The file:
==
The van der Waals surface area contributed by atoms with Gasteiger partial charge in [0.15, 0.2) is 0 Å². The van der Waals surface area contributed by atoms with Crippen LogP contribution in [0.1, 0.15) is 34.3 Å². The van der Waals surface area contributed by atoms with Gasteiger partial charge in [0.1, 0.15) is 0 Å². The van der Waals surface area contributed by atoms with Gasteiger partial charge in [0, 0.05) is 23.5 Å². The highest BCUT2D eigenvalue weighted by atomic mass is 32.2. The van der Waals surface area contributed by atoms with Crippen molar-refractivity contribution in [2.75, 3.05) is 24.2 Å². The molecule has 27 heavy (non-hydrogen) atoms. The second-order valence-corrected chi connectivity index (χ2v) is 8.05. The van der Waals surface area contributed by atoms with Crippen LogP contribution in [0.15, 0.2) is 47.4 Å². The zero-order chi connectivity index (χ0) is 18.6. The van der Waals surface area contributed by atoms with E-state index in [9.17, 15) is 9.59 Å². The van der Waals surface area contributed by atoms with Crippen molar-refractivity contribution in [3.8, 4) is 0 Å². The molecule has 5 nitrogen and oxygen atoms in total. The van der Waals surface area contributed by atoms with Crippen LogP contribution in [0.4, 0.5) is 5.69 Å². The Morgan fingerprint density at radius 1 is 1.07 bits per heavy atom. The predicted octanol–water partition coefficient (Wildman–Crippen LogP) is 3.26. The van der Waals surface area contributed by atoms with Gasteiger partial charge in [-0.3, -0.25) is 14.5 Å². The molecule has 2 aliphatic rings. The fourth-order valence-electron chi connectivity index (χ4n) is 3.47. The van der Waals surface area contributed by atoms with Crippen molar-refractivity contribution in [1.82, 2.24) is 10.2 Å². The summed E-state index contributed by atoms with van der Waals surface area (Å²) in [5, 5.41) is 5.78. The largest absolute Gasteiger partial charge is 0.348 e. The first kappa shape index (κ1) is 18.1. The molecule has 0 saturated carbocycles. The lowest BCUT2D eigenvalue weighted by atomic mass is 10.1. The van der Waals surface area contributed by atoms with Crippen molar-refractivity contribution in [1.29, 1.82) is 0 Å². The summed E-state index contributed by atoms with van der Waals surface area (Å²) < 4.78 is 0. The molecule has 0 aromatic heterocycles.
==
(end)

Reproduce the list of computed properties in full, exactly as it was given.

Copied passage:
The van der Waals surface area contributed by atoms with Gasteiger partial charge in [0.15, 0.2) is 0 Å². The van der Waals surface area contributed by atoms with Crippen LogP contribution in [0.1, 0.15) is 34.3 Å². The van der Waals surface area contributed by atoms with Gasteiger partial charge in [0.1, 0.15) is 0 Å². The van der Waals surface area contributed by atoms with Gasteiger partial charge in [0, 0.05) is 23.5 Å². The highest BCUT2D eigenvalue weighted by atomic mass is 32.2. The van der Waals surface area contributed by atoms with Crippen molar-refractivity contribution in [2.75, 3.05) is 24.2 Å². The molecule has 27 heavy (non-hydrogen) atoms. The second-order valence-corrected chi connectivity index (χ2v) is 8.05. The van der Waals surface area contributed by atoms with Crippen LogP contribution in [0.15, 0.2) is 47.4 Å². The zero-order chi connectivity index (χ0) is 18.6. The van der Waals surface area contributed by atoms with E-state index in [9.17, 15) is 9.59 Å². The van der Waals surface area contributed by atoms with Crippen molar-refractivity contribution in [3.8, 4) is 0 Å². The molecule has 5 nitrogen and oxygen atoms in total. The van der Waals surface area contributed by atoms with Crippen LogP contribution in [0.4, 0.5) is 5.69 Å². The Morgan fingerprint density at radius 1 is 1.07 bits per heavy atom. The predicted octanol–water partition coefficient (Wildman–Crippen LogP) is 3.26. The van der Waals surface area contributed by atoms with Gasteiger partial charge in [-0.3, -0.25) is 14.5 Å². The molecule has 2 aliphatic rings. The fourth-order valence-electron chi connectivity index (χ4n) is 3.47. The van der Waals surface area contributed by atoms with Crippen molar-refractivity contribution in [1.82, 2.24) is 10.2 Å². The summed E-state index contributed by atoms with van der Waals surface area (Å²) in [5, 5.41) is 5.78. The largest absolute Gasteiger partial charge is 0.348 e. The first kappa shape index (κ1) is 18.1. The molecule has 0 saturated carbocycles. The lowest BCUT2D eigenvalue weighted by atomic mass is 10.1. The van der Waals surface area contributed by atoms with Crippen molar-refractivity contribution in [1.29, 1.82) is 0 Å². The summed E-state index contributed by atoms with van der Waals surface area (Å²) < 4.78 is 0. The molecule has 0 aromatic heterocycles.